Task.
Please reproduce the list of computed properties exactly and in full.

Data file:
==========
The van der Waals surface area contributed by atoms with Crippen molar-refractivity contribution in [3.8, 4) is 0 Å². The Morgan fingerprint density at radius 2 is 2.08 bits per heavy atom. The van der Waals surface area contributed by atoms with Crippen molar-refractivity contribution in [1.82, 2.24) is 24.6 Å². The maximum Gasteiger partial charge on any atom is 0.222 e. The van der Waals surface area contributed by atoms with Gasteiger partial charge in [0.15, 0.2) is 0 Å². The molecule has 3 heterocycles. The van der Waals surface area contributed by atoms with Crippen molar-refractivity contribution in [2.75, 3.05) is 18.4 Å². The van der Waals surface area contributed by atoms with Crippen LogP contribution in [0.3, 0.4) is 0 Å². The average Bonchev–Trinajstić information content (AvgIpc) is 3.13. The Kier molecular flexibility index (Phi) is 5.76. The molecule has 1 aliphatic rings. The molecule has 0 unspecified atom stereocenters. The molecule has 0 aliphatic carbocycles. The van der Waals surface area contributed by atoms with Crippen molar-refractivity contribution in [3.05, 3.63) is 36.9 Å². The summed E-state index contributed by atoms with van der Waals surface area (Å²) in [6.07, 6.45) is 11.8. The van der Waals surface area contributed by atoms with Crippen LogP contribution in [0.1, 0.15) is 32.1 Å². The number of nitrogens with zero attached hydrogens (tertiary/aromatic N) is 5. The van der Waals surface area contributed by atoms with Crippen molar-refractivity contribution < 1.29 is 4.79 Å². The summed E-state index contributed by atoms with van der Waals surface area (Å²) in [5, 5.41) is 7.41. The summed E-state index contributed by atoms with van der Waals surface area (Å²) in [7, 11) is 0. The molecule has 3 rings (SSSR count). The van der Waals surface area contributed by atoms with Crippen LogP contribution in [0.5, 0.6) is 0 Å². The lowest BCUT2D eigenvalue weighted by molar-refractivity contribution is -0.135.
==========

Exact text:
The van der Waals surface area contributed by atoms with Crippen molar-refractivity contribution in [3.8, 4) is 0 Å². The Morgan fingerprint density at radius 2 is 2.08 bits per heavy atom. The van der Waals surface area contributed by atoms with Crippen molar-refractivity contribution in [1.82, 2.24) is 24.6 Å². The maximum Gasteiger partial charge on any atom is 0.222 e. The van der Waals surface area contributed by atoms with Gasteiger partial charge in [0.15, 0.2) is 0 Å². The molecule has 3 heterocycles. The van der Waals surface area contributed by atoms with Crippen molar-refractivity contribution in [2.75, 3.05) is 18.4 Å². The van der Waals surface area contributed by atoms with Crippen LogP contribution in [0.3, 0.4) is 0 Å². The average Bonchev–Trinajstić information content (AvgIpc) is 3.13. The Kier molecular flexibility index (Phi) is 5.76. The molecule has 1 aliphatic rings. The molecule has 0 unspecified atom stereocenters. The molecule has 0 aliphatic carbocycles. The van der Waals surface area contributed by atoms with Crippen molar-refractivity contribution in [3.05, 3.63) is 36.9 Å². The summed E-state index contributed by atoms with van der Waals surface area (Å²) in [6.07, 6.45) is 11.8. The van der Waals surface area contributed by atoms with Crippen LogP contribution in [0.1, 0.15) is 32.1 Å². The number of nitrogens with zero attached hydrogens (tertiary/aromatic N) is 5. The van der Waals surface area contributed by atoms with Crippen molar-refractivity contribution < 1.29 is 4.79 Å². The summed E-state index contributed by atoms with van der Waals surface area (Å²) in [5, 5.41) is 7.41. The summed E-state index contributed by atoms with van der Waals surface area (Å²) in [7, 11) is 0. The molecule has 3 rings (SSSR count). The van der Waals surface area contributed by atoms with Crippen LogP contribution in [0.5, 0.6) is 0 Å². The lowest BCUT2D eigenvalue weighted by molar-refractivity contribution is -0.135.